In this sprawling, diverse country, you can know the big trends but miss a lot of stories.
The national data lays out contours of narratives: More people are earning college degrees but inequities remain. One in six American adults has student-loan debt. Many jobs go unfilled because too few workers have the degrees or credentials required.
But the aggregate numbers can’t tell you much about the why. What stops people from going to college? What makes it hard to stay? What would it take to be able to go back? And the averages leave out a whole lot about the who.
To learn more about the impact of these trends in individual lives — and to figure out which obstacles loom largest and where interventions might matter most — it helps to zoom in to a region, a state, a city.
Lately, we’ve been thinking a lot about New Orleans.
It’s where we ended our road trip down the Mississippi
last summer, and it’s where we’ll now be headed back this spring.
We’re partnering with The Lens,
a nonprofit news organization there, to learn from the city’s residents about the barriers they face to getting the education they need and how colleges can serve them better. Our work is being funded by a Community Network Grant that we received this week from the Facebook Journalism Project.
We’ll be using it to hold a series of neighborhood forums and create a guide to help New Orleans residents navigate college.
One thing you see when you start to look at New Orleans’ numbers is just how big of a role its colleges play in educating the city. Many Americans enroll at campuses close to home, but in New Orleans nearly two-thirds of residents who go to college stay in the city to do so,
according to this report
by Tulane University’s Cowen Institute. How well these institutions do or do not meet local needs, then, can have an especially deep impact.
The disparities here are also striking
. College-going rates are going up. But in New Orleans, as elsewhere
, wide gaps remain — by race and economic status — in who enrolls, who stays, and who has a degree. Among the city’s adults, more than 67 percent of white residents hold at least a bachelor’s degree but less than 23 percent of black residents do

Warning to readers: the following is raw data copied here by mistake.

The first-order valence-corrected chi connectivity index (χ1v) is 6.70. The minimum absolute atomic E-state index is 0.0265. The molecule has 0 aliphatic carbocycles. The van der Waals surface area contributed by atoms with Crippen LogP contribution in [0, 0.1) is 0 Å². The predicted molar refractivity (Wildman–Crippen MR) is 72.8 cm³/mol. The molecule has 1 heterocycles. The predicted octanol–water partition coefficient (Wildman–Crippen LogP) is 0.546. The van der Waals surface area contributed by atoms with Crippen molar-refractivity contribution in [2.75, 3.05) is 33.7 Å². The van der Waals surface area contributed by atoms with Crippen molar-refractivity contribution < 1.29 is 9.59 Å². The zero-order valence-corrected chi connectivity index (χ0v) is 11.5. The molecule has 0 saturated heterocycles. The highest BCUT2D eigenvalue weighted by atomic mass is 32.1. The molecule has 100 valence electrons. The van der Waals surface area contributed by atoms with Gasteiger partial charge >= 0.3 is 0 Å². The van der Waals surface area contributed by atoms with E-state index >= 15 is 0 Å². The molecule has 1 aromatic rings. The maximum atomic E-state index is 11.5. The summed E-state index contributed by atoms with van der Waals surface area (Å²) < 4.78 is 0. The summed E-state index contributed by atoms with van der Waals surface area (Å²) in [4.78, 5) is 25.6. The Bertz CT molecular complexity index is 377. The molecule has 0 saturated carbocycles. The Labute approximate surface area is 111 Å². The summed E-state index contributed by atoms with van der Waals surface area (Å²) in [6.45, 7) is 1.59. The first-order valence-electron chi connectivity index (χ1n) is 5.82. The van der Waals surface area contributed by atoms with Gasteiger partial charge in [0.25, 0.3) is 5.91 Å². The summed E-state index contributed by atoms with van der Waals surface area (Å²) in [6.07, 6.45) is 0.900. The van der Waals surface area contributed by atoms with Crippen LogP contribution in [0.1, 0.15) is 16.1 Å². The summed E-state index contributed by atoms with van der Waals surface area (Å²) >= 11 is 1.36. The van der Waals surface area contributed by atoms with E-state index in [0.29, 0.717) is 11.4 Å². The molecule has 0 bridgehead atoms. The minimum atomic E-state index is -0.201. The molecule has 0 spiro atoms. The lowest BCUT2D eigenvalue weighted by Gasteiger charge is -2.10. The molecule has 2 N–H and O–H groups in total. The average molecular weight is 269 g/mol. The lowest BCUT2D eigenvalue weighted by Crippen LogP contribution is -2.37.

. Nearly 60 percent of New Orleans’ 400,000 residents
the executive director of College Beyond, a nonprofit organization in New Orleans that helps people get to and through college, worries about how to break intergenerational cycles of poverty. More than 25 percent of New Orleans families live below the poverty line,
compared with 12 percent of all American families.
The one thing she thinks would help the most: a more personalized approach to education.
Schools are getting better at helping students aspire to college, at requiring everyone to fill out federal financial-aid forms. But then what? Who talks to them about the rest?
To stick with college and to then succeed in careers, Erin says, people need more one-on-one coaching: someone to help them understand the purpose of their education, how to find and create support systems, how to pick majors and assess the kinds of jobs they really want. Otherwise, people grow disillusioned because college isn’t what they asked for or what they thought it would be.
“It’s that conventional wisdom that people are missing,” she says. “And that really is a personal conversation.”
If you’re in New Orleans, or know people there we should reach out to, send us a note. We’d love to connect.